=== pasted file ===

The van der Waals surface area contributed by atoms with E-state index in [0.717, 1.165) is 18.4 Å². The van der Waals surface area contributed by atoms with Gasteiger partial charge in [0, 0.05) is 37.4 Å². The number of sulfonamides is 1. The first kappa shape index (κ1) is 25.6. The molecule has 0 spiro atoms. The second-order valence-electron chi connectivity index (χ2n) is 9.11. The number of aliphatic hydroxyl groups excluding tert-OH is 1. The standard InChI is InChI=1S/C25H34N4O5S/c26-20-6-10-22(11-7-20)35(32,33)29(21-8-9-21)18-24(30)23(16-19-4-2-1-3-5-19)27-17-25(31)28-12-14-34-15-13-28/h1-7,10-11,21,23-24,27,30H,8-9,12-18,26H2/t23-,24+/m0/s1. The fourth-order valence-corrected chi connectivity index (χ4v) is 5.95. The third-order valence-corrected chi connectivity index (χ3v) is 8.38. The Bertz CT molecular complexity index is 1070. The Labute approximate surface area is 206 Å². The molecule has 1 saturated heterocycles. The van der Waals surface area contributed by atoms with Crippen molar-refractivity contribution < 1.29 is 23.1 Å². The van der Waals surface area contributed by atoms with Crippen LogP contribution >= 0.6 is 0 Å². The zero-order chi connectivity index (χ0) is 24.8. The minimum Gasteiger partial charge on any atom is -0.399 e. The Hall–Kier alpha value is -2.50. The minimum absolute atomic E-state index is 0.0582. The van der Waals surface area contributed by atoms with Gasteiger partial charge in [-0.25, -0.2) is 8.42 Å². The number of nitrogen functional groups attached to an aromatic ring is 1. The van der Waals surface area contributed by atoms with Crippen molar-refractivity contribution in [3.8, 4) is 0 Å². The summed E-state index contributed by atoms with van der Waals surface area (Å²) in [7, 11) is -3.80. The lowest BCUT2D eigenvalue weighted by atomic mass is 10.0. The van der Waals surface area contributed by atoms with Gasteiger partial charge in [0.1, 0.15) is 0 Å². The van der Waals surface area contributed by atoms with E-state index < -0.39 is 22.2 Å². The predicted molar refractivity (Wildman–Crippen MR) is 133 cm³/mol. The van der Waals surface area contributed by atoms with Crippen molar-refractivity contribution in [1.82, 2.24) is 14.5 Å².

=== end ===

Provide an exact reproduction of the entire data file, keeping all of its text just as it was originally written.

The van der Waals surface area contributed by atoms with E-state index in [0.717, 1.165) is 18.4 Å². The van der Waals surface area contributed by atoms with Gasteiger partial charge in [0, 0.05) is 37.4 Å². The number of sulfonamides is 1. The first kappa shape index (κ1) is 25.6. The molecule has 0 spiro atoms. The second-order valence-electron chi connectivity index (χ2n) is 9.11. The number of aliphatic hydroxyl groups excluding tert-OH is 1. The standard InChI is InChI=1S/C25H34N4O5S/c26-20-6-10-22(11-7-20)35(32,33)29(21-8-9-21)18-24(30)23(16-19-4-2-1-3-5-19)27-17-25(31)28-12-14-34-15-13-28/h1-7,10-11,21,23-24,27,30H,8-9,12-18,26H2/t23-,24+/m0/s1. The fourth-order valence-corrected chi connectivity index (χ4v) is 5.95. The third-order valence-corrected chi connectivity index (χ3v) is 8.38. The Bertz CT molecular complexity index is 1070. The Labute approximate surface area is 206 Å². The molecule has 1 saturated heterocycles. The van der Waals surface area contributed by atoms with Crippen molar-refractivity contribution < 1.29 is 23.1 Å². The van der Waals surface area contributed by atoms with Crippen LogP contribution >= 0.6 is 0 Å². The zero-order chi connectivity index (χ0) is 24.8. The minimum Gasteiger partial charge on any atom is -0.399 e. The Hall–Kier alpha value is -2.50. The minimum absolute atomic E-state index is 0.0582. The van der Waals surface area contributed by atoms with Gasteiger partial charge in [-0.25, -0.2) is 8.42 Å². The number of nitrogen functional groups attached to an aromatic ring is 1. The van der Waals surface area contributed by atoms with Crippen molar-refractivity contribution in [3.8, 4) is 0 Å². The summed E-state index contributed by atoms with van der Waals surface area (Å²) in [7, 11) is -3.80. The lowest BCUT2D eigenvalue weighted by atomic mass is 10.0. The van der Waals surface area contributed by atoms with Gasteiger partial charge in [0.1, 0.15) is 0 Å². The van der Waals surface area contributed by atoms with E-state index < -0.39 is 22.2 Å². The predicted molar refractivity (Wildman–Crippen MR) is 133 cm³/mol. The van der Waals surface area contributed by atoms with Crippen molar-refractivity contribution in [1.82, 2.24) is 14.5 Å².